There’s a little jewel of a restaurant nestled on a bustling street in Los Angeles. In fact, it’s located on a very busy street that if you blink, you’ll pass it four times, like we did. #*&%@! Like pirates on a hungry looting spree (the sexy Johnny Depp kind of pirate, not the coast of Somalia kind 😉 ), we went searching for this delicious gem of restaurant called Hatfield’s in Los Angeles. We felt like pirates, ravenous for the Hatfield’s stash because after a long day of shooting in Los Angeles, we were ready to fight for some really good food.
Wow, were we impressed. From the moment we walked up the steps up to the restaurant, everything about Hatfield’s, from the culinary offerings to the space itself, excited our hunger and made us happy to be there. The best part of it all was meeting up with good friends who treated us this lovely evening.
Walking into Hatfield’s is like walking into a photographer’s paradise. Everywhere we turned, there were simple, clean, picture-less walls, not one piece of artwork or photograph could be seen. Why would it this be such a jewel to photograph? Because looking beyond the bare walls you’ll find rustic, simple elegance in nearly every little nook and intimate space of this natural-light infused locale. The big windows that welcomed in the light, highlight the elegant grace of Quinn and Karen Hatfield’s intimate space.
Hatfield’s is every bit worthy of their local and national acclaim, Michelin star, and James Beard nominations. Both Quinn and Karen Hatfield, an amazing husband and wife Chef team, are the talents behind the food that bursts with seasonal flavors and ingredients. The dishes were sublime and every bite was an explosion flavor, balance, and texture calling to the freshness of spring’s bounty. We had arrived at Hatfield’s with a pack of friends, and all of us were sharing one another’s dishes. Frequently, however, there would be a dish that was so good it lingered in the pass down. Sometimes the source of delight was the main as in the “oh-my-god-fish” (branzino filet) or other times it would be the exquisite and perfectly paired side like the smoked potato puree with the hangar steak and short ribs. Oftentimes, it was only the excitement about the next dish which allowed the fingers to be pried away from one’s culinary prize.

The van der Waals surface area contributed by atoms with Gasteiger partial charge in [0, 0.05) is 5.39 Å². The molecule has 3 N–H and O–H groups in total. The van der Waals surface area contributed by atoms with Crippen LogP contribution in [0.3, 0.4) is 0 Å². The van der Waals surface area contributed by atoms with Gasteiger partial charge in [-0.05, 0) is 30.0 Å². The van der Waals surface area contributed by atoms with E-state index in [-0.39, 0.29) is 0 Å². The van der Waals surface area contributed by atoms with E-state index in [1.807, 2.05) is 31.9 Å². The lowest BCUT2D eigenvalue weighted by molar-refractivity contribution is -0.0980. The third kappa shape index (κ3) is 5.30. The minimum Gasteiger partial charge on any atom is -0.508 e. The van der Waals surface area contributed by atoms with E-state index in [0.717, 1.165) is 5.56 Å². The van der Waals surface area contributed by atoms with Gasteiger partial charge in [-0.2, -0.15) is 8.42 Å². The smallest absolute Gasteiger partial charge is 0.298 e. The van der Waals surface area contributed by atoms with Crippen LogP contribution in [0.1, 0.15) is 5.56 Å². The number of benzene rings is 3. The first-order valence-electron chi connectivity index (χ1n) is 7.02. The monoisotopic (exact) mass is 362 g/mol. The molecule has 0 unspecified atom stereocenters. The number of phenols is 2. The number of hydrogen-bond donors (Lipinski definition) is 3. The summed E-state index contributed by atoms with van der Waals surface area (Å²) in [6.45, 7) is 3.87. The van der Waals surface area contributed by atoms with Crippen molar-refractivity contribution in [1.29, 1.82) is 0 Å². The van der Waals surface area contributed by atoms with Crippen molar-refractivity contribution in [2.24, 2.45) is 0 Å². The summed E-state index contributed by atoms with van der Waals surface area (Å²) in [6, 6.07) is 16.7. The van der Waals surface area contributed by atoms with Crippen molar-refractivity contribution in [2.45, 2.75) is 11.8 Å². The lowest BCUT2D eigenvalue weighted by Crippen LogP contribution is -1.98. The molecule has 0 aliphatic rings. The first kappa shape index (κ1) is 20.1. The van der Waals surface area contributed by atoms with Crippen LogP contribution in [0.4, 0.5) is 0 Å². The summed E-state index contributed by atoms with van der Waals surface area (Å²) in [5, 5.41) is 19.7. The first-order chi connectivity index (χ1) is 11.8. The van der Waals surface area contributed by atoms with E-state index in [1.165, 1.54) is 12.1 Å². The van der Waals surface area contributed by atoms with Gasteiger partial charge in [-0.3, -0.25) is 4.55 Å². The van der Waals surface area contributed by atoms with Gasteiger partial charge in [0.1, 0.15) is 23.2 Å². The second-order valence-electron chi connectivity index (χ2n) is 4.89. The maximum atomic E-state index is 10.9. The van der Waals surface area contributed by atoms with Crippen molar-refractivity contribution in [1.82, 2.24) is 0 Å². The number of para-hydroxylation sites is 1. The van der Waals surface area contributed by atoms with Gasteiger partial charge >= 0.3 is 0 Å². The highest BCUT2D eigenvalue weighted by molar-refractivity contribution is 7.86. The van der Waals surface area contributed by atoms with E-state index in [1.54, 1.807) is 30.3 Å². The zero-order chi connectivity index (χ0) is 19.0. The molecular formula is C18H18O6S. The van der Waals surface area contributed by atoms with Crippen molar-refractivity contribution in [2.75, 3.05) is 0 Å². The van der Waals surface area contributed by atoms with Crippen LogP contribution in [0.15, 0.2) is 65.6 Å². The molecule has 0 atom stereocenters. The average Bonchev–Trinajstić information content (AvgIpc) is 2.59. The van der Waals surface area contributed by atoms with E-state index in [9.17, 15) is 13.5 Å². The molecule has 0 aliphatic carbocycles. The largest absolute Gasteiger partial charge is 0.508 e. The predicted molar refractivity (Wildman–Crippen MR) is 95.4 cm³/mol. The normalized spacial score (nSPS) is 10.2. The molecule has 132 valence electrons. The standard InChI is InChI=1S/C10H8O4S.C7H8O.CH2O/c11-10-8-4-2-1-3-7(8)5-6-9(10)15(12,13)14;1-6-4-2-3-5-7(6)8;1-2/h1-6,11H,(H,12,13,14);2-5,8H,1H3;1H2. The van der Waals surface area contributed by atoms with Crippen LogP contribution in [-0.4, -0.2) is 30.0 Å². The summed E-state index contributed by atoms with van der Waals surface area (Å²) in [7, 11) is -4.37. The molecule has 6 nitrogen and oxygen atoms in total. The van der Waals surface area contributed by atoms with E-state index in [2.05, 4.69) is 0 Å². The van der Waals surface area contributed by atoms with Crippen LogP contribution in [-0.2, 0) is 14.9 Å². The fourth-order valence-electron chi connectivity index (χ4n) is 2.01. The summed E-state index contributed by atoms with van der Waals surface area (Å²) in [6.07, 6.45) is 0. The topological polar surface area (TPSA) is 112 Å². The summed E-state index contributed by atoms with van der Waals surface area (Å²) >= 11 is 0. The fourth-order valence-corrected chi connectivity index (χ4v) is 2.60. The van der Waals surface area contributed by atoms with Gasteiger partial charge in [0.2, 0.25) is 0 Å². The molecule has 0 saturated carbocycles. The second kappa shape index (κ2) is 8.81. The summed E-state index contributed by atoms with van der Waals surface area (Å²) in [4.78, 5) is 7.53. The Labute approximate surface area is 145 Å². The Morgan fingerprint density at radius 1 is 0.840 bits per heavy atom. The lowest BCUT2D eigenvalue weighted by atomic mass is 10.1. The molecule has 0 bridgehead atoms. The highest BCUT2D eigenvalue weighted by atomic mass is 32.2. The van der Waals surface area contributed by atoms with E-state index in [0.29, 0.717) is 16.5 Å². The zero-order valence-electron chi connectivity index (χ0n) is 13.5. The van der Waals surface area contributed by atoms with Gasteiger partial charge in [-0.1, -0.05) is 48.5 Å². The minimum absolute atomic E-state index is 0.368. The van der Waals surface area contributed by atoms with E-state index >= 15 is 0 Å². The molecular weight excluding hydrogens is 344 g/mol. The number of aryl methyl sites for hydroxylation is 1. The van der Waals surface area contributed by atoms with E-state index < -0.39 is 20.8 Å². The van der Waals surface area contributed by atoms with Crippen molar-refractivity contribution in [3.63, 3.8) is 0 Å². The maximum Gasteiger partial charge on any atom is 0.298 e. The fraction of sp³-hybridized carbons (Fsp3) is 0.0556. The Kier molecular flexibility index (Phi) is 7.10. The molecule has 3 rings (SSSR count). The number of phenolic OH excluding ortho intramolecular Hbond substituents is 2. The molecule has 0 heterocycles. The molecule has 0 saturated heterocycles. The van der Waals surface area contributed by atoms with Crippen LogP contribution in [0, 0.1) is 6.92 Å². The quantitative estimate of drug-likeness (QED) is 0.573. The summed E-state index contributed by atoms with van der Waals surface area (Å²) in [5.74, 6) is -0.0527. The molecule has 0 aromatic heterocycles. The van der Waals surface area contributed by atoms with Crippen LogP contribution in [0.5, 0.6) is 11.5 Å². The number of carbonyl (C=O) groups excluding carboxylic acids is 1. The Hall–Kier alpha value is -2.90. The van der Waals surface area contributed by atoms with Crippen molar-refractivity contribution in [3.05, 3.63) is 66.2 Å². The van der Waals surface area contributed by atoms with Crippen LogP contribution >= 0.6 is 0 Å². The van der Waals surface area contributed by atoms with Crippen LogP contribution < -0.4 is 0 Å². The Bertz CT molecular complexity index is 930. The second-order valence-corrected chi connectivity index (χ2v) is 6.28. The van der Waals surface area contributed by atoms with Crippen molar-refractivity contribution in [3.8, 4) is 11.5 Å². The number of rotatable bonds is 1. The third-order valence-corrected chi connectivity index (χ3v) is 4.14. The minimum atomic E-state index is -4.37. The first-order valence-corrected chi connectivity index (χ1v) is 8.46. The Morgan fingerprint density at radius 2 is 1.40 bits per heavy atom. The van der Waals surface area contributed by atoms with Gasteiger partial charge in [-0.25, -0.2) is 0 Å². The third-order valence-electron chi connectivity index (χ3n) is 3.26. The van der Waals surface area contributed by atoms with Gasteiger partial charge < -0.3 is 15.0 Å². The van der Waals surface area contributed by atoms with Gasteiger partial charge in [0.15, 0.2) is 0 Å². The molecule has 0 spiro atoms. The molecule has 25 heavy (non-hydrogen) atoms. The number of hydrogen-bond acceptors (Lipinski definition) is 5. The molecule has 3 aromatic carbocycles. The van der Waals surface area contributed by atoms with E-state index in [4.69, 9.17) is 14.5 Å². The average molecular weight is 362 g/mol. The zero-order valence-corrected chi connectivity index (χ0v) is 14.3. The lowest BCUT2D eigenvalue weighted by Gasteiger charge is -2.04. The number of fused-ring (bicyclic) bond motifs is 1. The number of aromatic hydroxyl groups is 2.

A word of advice when you go… Save room for dessert. We know it will be hard, because the food is so good, but the desserts are incredible. Each offering has it’s own special touch that leave you no choice but to savor every bite even though you may have thought you had no room left. Perfectly sweetened, exquisitely crafted, and again often reflecting the delights of what is currently in season, the desserts are a must have.
Here’s some photographs of our wonderful evening at Hatfields:
To give you a taste of the beauty of Hatfield’s here also a recipe for one of their signature cocktails, the French 95 (a twist on the French 75), and it was just what these thirsty pirates needed. The French 75’s & their kin are classic, sexy cocktails. The French 75 itself dates back to WWI, was named after the French’s 75mm howitzer cannon and combines gin, fresh lemon juice, a touch of sugar and a bit of champagne all in one delicious cocktail. The French 95 variation gives it a little extra caliber by substituting bourbon for the gin. When properly made these cocktails are incredibly well balanced creations that have a bit of kick and bubbly.
How can this cocktail not be loved? We’ve rarely come across a woman who doesn’t love a little Champagne in her cocktail and what man would hesitate about ordering a classic cocktail (or a variation of) that was named after one of premier heavy artillery cannons of WWI. The wonderful chef/owners at Hatfield’s were kind enough to share this recipe with us for their take on the French 95. Enjoy and if you are in the LA area, get yourself to Hatfield’s. You will be delighted.
- More Cocktail Recipes
French 95 Cocktail Recipe
Yield: 1 Cocktail
Total Time: 5 Minutes
Courtesy of Quinn & Karen Hatfield (Hatfields restaurant)
- juice of 1/2 an orange
- juice from 1/2 a lemon
- 1 oz good bourbon(knob creek)
- 1/2 oz simple syrup
- dash orange bitters
- 2 glugs champagne or prosecco
- Combine all ingredients except champagne (or prosecco) and shake and shake with ice.
- Pour into chilled cocktail glass and top off with the champagne.
- Finish with garnish of an orange wheel.
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Recipe Note for Salt: All recipes containing salt are based on kosher or sea salt amounts, not table salt. If using table salt, reduce the amount used to taste.
Chef Quinn Hatfield